February 13, 2015
KURT B. LUDLOW, Plaintiff(s),
SILVER STATE FINANCIAL SERVICES, INC., et al., Defendant(s).
Presently before the court is pro se plaintiff Kurt B. Ludlow’s motion for a temporary restraining order. (Doc. # 4).
A court may issue a temporary restraining order when the moving party provides specific facts showing that immediate and irreparable injury, loss, or damage will result before the adverse party’s opposition to a motion for preliminary injunction can be heard. Fed.R.Civ.P. 65. “The purpose of a temporary restraining order is to preserve the status quo before a preliminary injunction hearing may be held; its provisional remedial nature is designed merely to prevent irreparable loss of rights prior to judgment.” Estes v. Gaston, no. 2:12-cv-1853-JCM-VCF, 2012 WL 5839490, at *2 (D. Nev. Nov. 16, 2012) (citing Sierra On-Line, Inc. v. Phoenix Software, Inc., 739 F.2d 1415, 1422 (9th Cir. 1984)). “Thus, in seeking a temporary restraining order, the movant must demonstrate that the denial of relief will expose him to some significant risk of irreparable injury.” Id. (quoting Associated Gen. Contractors of Cal. v. Coalition of Econ. Equity, 950 F.2d 1401, 1410 (9th Cir. 1991)).
The Supreme Court has stated that courts must consider the following elements in determining whether to issue a temporary restraining order and preliminary injunction: (1) a likelihood of success on the merits; (2) likelihood of irreparable injury if preliminary relief is not granted; (3) balance of hardships; and (4) advancement of the public interest. Winter v. N.R.D.C., 555 U.S. 7, 20 (2008). The test is conjunctive, meaning the party seeking the injunction must satisfy each element.
As an initial matter, the court recognizes that the plaintiff has filed the instant motion for temporary restraining order pro se. Therefore, plaintiff’s motion for temporary restraining order must be construed liberally. See Erickson v. Pardus, 551 U.S. 89, 94 (2007) (“A document filed pro se is to be liberally construed . . . .”). However, “pro se litigants in the ordinary civil case should not be treated more favorably than parties with attorneys of record.” Jacobsen v. Filler, 790 F.2d 1362, 1364 (9th Cir. 1986).
Plaintiff alleges three causes of action in his complaint: breach of contract, slander of title, and fraud. Plaintiff seeks to prevent his eviction from a property he alleges has been improperly foreclosed upon and sold. Plaintiff does not include the date that the foreclosure occurred or any dates for his allegedly impending eviction.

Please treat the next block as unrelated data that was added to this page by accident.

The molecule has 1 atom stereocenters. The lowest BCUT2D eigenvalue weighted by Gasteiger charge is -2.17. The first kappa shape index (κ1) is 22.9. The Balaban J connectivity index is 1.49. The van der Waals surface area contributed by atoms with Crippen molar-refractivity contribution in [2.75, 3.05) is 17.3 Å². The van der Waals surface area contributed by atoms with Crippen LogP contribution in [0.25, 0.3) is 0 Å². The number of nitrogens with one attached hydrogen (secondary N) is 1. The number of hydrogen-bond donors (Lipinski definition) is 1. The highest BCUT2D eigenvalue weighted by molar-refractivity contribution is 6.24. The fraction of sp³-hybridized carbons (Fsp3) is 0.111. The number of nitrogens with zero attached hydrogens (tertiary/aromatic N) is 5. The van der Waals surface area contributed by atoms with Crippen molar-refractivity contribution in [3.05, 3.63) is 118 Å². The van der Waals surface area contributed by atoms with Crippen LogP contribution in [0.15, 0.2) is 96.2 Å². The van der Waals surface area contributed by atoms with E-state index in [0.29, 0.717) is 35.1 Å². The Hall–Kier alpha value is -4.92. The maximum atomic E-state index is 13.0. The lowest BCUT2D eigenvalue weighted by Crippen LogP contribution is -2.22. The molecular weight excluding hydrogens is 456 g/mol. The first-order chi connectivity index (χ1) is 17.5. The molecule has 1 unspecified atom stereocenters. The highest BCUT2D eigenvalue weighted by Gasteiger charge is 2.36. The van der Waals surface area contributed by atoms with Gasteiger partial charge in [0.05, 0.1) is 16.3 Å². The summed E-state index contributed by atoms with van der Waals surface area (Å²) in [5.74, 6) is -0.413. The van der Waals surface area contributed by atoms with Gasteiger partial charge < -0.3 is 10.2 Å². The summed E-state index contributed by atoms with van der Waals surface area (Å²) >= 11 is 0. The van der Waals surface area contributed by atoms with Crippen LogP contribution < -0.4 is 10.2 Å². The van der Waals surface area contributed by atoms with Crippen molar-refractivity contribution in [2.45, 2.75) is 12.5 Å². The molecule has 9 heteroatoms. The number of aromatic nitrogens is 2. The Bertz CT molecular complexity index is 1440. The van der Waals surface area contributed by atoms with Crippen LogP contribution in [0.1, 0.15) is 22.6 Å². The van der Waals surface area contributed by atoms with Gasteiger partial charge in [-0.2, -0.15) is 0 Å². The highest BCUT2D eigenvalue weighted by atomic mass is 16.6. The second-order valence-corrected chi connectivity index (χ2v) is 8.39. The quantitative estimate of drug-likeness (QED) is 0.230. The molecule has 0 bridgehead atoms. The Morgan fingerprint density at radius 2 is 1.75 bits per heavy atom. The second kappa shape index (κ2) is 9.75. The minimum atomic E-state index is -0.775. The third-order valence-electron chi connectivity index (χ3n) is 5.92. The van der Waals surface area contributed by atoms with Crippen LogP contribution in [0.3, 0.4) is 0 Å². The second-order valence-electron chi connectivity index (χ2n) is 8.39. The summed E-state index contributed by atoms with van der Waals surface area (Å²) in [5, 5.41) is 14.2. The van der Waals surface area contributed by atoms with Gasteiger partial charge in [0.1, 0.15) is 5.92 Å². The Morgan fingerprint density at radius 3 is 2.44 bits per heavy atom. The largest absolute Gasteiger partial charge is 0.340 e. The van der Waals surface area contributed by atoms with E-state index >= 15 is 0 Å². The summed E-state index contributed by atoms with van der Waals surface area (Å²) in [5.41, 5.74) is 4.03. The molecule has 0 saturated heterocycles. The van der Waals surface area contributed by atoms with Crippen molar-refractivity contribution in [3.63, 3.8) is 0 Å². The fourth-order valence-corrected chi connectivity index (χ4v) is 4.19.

In reviewing plaintiff’s motion for temporary restraining order, the court notes that plaintiff has included no argument or citation as to why plaintiff is likely to succeed on the merits of the causes of actions in his complaint. Plaintiff’s motion merely states that “[d]efendants have foreclosed and sold the [p]laintiff’s [p]roperty and now intend to evict him from that property” and that eviction will cause plaintiff to “suffer irreparable damage.” (Doc. # 4.)
Plaintiff’s motion for temporary restraining order also alleges that defendants have “failed to abiode [sic] by the federal mandates of RESPA [Real Estate Settlement Procedures Act] in its entirety, ” and that defendants have violated plaintiff’s due process rights by subjecting him to eviction. (Doc. # 4). Defendant’s complaint does not allege RESPA or due process claims.
Though this court sympathizes with plaintiffs plight, he has failed to meet the standard for the extraordinary remedy a temporary restraining order represents. This court does not find it is likely for plaintiff to succeed on the merits of any of the claims he purports to assert.
Further, plaintiff indicates that he has “filed a separate action in the federal court alleging that the foreclosure was wrongful, that [d]efendants, all named, have violated federal laws in gaining the non-judicial foreclosure and sale of the subject [p]roperty, and have violated [his] due process rights.” (Doc. # 4). Plaintiff does not provide a citation to the separate action in federal court and this court is left wondering why plaintiff opened a new case and filed the instant motion for temporary restraining order if a case is already pending.
Accordingly, IT IS HEREBY ORDERED, ADJUDGED, AND DECREED that plaintiffs motion for a temporary restraining order (doc. # 4) be, and the same hereby is, DENIED without prejudice.